How to explode multivalued attributes with Kiba ETL?

June 25, 2015

When processing data, it’s common to be willing to explode this:

po_number,buyers
00001,John:Mary:Sally

(where buyers is known as a multivalued attribute) into this:

po_number,buyer
00001,John
00001,Mary
00001,Sally

In this article you are going to see how to achieve this with Kiba ETL, ultimately with some very reusable ETL components.

A first way to normalize data from a source

In a first attempt, you could write a Kiba source that reads the data, splits the buyers field then yields one row per buyer, like this:

require 'facets/kernel/deep_copy'

class NormalizingCsvSource
  def initialize(input_file)
    @csv = CSV.open(input_file, headers: true, header_converters: :symbol)
  end

  def each
    @csv.each do |row|
      row = row.to_hash
      row.delete(:buyers).split(':').each do |buyer|
        yield(row.deep_copy.merge(buyer: buyer))
      end
    end
    @csv.close
  end
end

deep_copy (coming from the facets gem) is used to make sure each sub-row is not sharing any value with the other ones. It relies on Marshal so be careful with performance if relevant here.

You can use such a source this way:

source NormalizingCsvSource, 'file.csv'

This works, yet you now have a single class dealing with two concerns at once (1/ CSV parsing 2/ normalization). This makes it less likely to be reusable.

What if we could separate the parsing and the normalization completely?

Splitting the parsing and the normalization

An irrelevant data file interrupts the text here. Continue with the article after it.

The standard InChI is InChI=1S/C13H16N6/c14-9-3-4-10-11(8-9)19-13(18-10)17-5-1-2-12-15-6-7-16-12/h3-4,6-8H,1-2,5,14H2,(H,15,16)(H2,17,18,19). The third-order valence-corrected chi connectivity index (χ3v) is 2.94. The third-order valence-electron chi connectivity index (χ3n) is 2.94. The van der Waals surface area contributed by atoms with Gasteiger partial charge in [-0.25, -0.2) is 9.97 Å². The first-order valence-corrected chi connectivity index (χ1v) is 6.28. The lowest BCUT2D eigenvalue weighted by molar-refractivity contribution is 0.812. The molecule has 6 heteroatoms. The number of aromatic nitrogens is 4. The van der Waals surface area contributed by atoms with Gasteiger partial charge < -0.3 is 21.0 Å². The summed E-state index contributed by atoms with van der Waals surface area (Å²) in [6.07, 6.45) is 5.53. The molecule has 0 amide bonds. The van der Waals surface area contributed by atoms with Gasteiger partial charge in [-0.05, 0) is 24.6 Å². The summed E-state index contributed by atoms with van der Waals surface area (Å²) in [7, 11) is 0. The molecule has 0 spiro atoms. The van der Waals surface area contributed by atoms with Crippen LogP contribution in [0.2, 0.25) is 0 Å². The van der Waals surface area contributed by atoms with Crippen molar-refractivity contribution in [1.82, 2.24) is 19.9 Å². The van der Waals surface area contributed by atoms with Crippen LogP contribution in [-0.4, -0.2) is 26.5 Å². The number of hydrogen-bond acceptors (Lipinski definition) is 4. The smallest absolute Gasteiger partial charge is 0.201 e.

A Kiba source is simply a class that responds to each and takes a couple of parameters at instantiation time (see documentation). As such, you can create a RowNormalizer source that is able to instantiate any source provided and apply a given normalization logic, like this:

class RowNormalizer
  def initialize(normalizer_klass, source_klass, *args)
    @normalizer = normalizer_klass.new
    @source = source_klass.new(*args)
  end

  def each
    @source.each do |row|
      @normalizer.process(row) do |subrow|
        yield subrow
      end
    end
  end
end

You can also transform your CSV source into a more general purpose one, like:

class CsvSource
  def initialize(input_file)
    @csv = CSV.open(input_file, headers: true, header_converters: :symbol)
  end

  def each
    @csv.each do |row|
      yield(row.to_hash)
    end
    @csv.close
  end
end

This new source has no knowledge whatsoever about the normalization process.

Now you can rewrite your ETL script this way:

require 'facets/kernel/deep_copy'

class MyNormalizationLogic
  def process(row)
    row.delete(:buyers).split(':').each do |buyer|
      yield(row.deep_copy.merge(buyer: buyer))
    end
  end
end

# your reusable normalizer
source RowNormalizer,
  # your script-specific normalization logic
  MyNormalizationLogic,
  # your reusable CSV (or something else) source
  CsvSource, 'input.csv'

Reusing your reusable ETL components

Now equipped with reusable components, you can recycle them to transform data for other scenarios, such as transforming this:

customer_name,sales_q1,sales_q2,sales_q3
Acme Corp,18440,22200,21769

into this:

customer_name,period,sales
Acme Corp,Q1,18440
Acme Corp,Q2,22200
Acme Corp,Q3,21769

At this point you just need the following code:

class SalesNormalizationLogic
  def process(row)
    %i(sales_q1 sales_q2 sales_q3).each do |key|
      period = key.to_s.split('_').last.upcase
      yield row.deep_copy.merge(sales: row[key], period: period)
    end
  end
end

source RowNormalizer, SalesNormalizationLogic, CsvSource, 'file.csv'

Note that you can also switch the source at this stage, for instance to read the data from some database instead of CSV!

Credits

Many thanks to Lucas Di Cioccio, Lukas Fittl, Jordon Bedwell and Franck Verrot for the inspiration!